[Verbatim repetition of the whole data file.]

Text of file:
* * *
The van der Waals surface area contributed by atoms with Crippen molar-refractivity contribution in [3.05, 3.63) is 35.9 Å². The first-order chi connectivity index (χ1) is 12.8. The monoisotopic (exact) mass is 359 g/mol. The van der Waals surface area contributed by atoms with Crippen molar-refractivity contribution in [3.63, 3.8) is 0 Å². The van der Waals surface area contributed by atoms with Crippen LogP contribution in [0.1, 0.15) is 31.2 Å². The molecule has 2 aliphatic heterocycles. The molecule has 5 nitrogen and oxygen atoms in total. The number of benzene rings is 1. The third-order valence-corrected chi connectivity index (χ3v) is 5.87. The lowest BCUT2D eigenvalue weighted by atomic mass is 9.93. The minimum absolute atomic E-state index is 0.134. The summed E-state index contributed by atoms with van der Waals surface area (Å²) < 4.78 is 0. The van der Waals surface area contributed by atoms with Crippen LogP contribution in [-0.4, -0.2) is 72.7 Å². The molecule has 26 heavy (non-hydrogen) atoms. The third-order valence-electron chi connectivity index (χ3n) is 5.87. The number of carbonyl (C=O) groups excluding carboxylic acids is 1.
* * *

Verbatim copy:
The van der Waals surface area contributed by atoms with Crippen molar-refractivity contribution in [3.05, 3.63) is 35.9 Å². The first-order chi connectivity index (χ1) is 12.8. The monoisotopic (exact) mass is 359 g/mol. The van der Waals surface area contributed by atoms with Crippen molar-refractivity contribution in [3.63, 3.8) is 0 Å². The van der Waals surface area contributed by atoms with Crippen LogP contribution in [0.1, 0.15) is 31.2 Å². The molecule has 2 aliphatic heterocycles. The molecule has 5 nitrogen and oxygen atoms in total. The number of benzene rings is 1. The third-order valence-corrected chi connectivity index (χ3v) is 5.87. The lowest BCUT2D eigenvalue weighted by atomic mass is 9.93. The minimum absolute atomic E-state index is 0.134. The summed E-state index contributed by atoms with van der Waals surface area (Å²) < 4.78 is 0. The van der Waals surface area contributed by atoms with Crippen LogP contribution in [-0.4, -0.2) is 72.7 Å². The molecule has 26 heavy (non-hydrogen) atoms. The third-order valence-electron chi connectivity index (χ3n) is 5.87. The number of carbonyl (C=O) groups excluding carboxylic acids is 1.